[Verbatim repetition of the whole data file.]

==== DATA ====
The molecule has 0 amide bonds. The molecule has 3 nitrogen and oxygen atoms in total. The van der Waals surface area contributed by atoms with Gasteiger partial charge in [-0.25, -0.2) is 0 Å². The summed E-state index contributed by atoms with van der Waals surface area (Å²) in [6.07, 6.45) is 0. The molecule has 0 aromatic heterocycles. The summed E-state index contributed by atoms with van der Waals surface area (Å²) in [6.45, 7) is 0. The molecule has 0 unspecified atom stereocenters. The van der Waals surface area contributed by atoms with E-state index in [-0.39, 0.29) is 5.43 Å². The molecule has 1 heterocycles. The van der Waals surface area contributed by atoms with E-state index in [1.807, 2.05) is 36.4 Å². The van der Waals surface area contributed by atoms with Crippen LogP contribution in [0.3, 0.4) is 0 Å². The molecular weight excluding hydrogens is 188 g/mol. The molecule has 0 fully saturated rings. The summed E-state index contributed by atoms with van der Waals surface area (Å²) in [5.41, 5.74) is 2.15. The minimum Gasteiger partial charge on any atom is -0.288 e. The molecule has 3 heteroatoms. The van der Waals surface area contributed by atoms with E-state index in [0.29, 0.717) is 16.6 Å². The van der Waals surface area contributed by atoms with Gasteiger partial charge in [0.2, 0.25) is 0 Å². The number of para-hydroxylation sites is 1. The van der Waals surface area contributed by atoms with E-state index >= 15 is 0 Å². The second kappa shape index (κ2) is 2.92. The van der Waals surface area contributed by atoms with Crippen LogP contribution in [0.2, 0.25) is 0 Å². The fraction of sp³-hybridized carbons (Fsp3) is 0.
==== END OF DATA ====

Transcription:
The molecule has 0 amide bonds. The molecule has 3 nitrogen and oxygen atoms in total. The van der Waals surface area contributed by atoms with Gasteiger partial charge in [-0.25, -0.2) is 0 Å². The summed E-state index contributed by atoms with van der Waals surface area (Å²) in [6.07, 6.45) is 0. The molecule has 0 aromatic heterocycles. The summed E-state index contributed by atoms with van der Waals surface area (Å²) in [6.45, 7) is 0. The molecule has 0 unspecified atom stereocenters. The van der Waals surface area contributed by atoms with E-state index in [-0.39, 0.29) is 5.43 Å². The molecule has 1 heterocycles. The van der Waals surface area contributed by atoms with E-state index in [1.807, 2.05) is 36.4 Å². The van der Waals surface area contributed by atoms with Crippen LogP contribution in [0.3, 0.4) is 0 Å². The molecular weight excluding hydrogens is 188 g/mol. The molecule has 0 fully saturated rings. The summed E-state index contributed by atoms with van der Waals surface area (Å²) in [5.41, 5.74) is 2.15. The minimum Gasteiger partial charge on any atom is -0.288 e. The molecule has 3 heteroatoms. The van der Waals surface area contributed by atoms with E-state index in [0.29, 0.717) is 16.6 Å². The van der Waals surface area contributed by atoms with Gasteiger partial charge in [0.2, 0.25) is 0 Å². The number of para-hydroxylation sites is 1. The van der Waals surface area contributed by atoms with E-state index >= 15 is 0 Å². The second kappa shape index (κ2) is 2.92. The van der Waals surface area contributed by atoms with Crippen LogP contribution in [0.2, 0.25) is 0 Å². The fraction of sp³-hybridized carbons (Fsp3) is 0.